Here, muons are used to detect hidden material, such as metals that are denser and can typically be used to for nuclear equipment.
The device takes advantage of charged particles called muons, which are created in the atmosphere and zip through every square centimeter of material on Earth — human bodies and armored trucks alike — at a rate of one per minute.
“They sort of rain upon us like a light drizzle all the time,” Hohlmann said.
Despite their high energies, muons don’t interact very strongly with matter. “They can go through 6 to 8 feet of steel without being stopped,” Hohlmann said. “That’s nice for our application, because what we’re trying to do is look into things that are shielded.”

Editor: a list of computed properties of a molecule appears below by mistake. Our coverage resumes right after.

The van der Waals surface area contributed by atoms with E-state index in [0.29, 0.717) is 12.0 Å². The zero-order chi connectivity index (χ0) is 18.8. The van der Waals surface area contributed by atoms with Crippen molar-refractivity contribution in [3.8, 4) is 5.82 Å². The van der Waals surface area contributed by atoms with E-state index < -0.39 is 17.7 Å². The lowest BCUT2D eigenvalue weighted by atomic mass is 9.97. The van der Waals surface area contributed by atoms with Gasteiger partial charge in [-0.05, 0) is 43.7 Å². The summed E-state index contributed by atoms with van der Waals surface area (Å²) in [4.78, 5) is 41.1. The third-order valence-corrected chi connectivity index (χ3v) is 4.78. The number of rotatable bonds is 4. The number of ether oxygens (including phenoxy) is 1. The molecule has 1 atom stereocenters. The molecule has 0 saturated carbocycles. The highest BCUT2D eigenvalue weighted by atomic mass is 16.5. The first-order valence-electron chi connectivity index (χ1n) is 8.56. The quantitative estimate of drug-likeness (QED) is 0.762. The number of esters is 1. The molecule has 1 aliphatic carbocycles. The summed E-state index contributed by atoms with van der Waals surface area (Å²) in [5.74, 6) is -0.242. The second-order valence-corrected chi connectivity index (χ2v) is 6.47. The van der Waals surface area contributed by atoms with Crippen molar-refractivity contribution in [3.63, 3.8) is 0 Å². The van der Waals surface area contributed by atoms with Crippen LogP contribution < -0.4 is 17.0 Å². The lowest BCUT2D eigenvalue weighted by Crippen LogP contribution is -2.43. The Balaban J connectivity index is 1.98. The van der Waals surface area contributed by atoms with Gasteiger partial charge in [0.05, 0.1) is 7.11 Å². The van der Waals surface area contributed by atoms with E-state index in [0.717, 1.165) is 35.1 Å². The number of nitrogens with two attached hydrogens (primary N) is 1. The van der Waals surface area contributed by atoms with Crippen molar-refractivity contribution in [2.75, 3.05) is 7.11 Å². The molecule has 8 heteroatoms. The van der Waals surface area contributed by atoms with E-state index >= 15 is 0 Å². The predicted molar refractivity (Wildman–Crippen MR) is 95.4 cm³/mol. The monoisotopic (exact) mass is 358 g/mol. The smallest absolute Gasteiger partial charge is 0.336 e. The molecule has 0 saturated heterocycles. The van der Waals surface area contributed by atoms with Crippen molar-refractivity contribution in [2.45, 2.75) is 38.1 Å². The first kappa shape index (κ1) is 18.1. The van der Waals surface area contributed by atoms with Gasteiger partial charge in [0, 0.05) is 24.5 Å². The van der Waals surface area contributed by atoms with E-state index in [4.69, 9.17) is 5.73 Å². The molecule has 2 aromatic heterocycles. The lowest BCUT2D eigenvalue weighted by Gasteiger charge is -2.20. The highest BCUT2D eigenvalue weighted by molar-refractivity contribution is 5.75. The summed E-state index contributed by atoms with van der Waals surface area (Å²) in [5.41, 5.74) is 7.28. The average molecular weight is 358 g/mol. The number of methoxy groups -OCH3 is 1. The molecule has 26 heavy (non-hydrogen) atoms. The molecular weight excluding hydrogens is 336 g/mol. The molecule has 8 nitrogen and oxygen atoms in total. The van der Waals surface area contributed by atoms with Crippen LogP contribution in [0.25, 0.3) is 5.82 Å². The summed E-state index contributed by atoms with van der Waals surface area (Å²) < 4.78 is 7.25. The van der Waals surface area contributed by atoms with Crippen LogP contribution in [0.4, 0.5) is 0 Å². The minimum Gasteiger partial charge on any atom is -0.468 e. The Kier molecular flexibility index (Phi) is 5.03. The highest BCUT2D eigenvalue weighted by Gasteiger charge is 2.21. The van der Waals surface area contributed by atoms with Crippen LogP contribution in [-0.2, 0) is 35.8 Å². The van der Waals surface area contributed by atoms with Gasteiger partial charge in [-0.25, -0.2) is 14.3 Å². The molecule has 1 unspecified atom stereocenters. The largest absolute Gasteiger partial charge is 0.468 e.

But though matter typically doesn’t stop muons in their tracks, heavy elements like uranium and metals like lead can deflect the charged particles. By tracking the muons’ paths, scientists can construct a 3-D image of whatever material got in their way.
So here's another example when someone asks you if research in high energy physics is a waste of time and money.
Edit: I found the link to the conference proceeding paper by the author mentioned in the Wired article. Not sure if it is open access, though.